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August 9, 2022 

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SHORT-RUN SUPPLY CURVE: For a perfectly competitive firm, the marginal cost curve that lies above the average variable cost curve. This segment of the marginal cost guides a perfectly competitive firm's profit maximizing production as it equates price to marginal cost. Because the marginal cost curve is positively sloped (due to the law of diminishing marginal returns), each firm's supply curve and the market supply curve are also positively sloped. The law of diminishing marginal returns thus provides an explanation for the law of supply. However, this only works for firms with NO market control. Monopoly, monopolistic competition, and oligopoly, with market control, do not achieve the same result.

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INDUCED GOVERNMENT PURCHASES: Government purchases that depend on income or production (especially national income or gross national product). An increase in national income triggers an increase in induced government purchases. Induced government purchases is graphically depicted as the slope of the government purchases line and is measured by the marginal propensity for government purchases. The induced relation between income and government purchases, as well as other induced expenditures, form the foundation of the multiplier effect triggered by changes in autonomous expenditures.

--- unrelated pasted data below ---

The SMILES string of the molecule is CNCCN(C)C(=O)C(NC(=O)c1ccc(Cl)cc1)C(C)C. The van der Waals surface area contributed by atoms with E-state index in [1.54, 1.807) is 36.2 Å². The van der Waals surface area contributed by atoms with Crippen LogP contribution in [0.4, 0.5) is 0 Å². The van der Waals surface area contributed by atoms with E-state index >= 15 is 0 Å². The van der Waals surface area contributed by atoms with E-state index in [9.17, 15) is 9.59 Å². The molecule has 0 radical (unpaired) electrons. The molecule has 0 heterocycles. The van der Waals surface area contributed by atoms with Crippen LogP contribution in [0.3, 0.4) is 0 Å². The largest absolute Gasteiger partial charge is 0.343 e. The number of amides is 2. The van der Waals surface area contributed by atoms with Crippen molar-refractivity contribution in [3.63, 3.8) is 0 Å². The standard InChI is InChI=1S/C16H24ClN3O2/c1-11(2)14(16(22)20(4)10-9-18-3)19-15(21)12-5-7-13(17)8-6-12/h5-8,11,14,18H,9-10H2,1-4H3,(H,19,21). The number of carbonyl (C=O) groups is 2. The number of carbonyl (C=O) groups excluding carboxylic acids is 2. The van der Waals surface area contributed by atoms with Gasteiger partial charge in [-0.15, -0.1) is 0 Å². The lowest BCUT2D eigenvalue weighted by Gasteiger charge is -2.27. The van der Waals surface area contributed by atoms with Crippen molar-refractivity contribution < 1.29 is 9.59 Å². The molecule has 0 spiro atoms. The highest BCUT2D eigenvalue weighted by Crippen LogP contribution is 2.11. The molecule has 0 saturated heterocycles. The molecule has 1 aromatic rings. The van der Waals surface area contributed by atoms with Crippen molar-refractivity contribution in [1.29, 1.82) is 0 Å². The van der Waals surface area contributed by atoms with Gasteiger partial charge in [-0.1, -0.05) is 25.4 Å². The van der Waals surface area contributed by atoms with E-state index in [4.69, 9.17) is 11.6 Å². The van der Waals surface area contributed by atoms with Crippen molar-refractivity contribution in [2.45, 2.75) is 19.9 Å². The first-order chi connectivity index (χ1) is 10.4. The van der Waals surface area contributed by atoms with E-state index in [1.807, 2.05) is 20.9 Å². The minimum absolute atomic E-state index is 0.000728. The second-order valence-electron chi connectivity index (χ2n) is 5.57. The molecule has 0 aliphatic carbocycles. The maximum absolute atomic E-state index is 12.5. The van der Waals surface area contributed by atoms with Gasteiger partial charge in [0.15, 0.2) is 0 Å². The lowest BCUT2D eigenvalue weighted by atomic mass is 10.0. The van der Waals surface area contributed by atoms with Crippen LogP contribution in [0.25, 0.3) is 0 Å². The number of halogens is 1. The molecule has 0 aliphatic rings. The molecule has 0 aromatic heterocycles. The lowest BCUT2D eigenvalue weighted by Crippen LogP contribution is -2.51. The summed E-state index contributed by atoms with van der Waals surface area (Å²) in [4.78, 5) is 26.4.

See also | government purchases | national income | gross domestic income | slope | government purchases line | marginal propensity to invest | autonomous government purchases | induced expenditure | autonomous expenditure | multiplier | accelerator |


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INDUCED GOVERNMENT PURCHASES, AmosWEB GLOSS*arama, http://www.AmosWEB.com, AmosWEB LLC, 2000-2022. [Accessed: August 9, 2022].


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REAL-BALANCE EFFECT

A change in aggregate expenditures on real production made by the household, business, government, and foreign sectors that results because a change in the price level alters the purchasing power of money. This is one of three effects underlying the negative slope of the aggregate demand curve associated with a movement along the aggregate demand curve and a change in aggregate expenditures. The other two are interest-rate effect and net-export effect. The real-balance effect is somewhat analogous to the income effect underlying the negative slope of the market demand curve.

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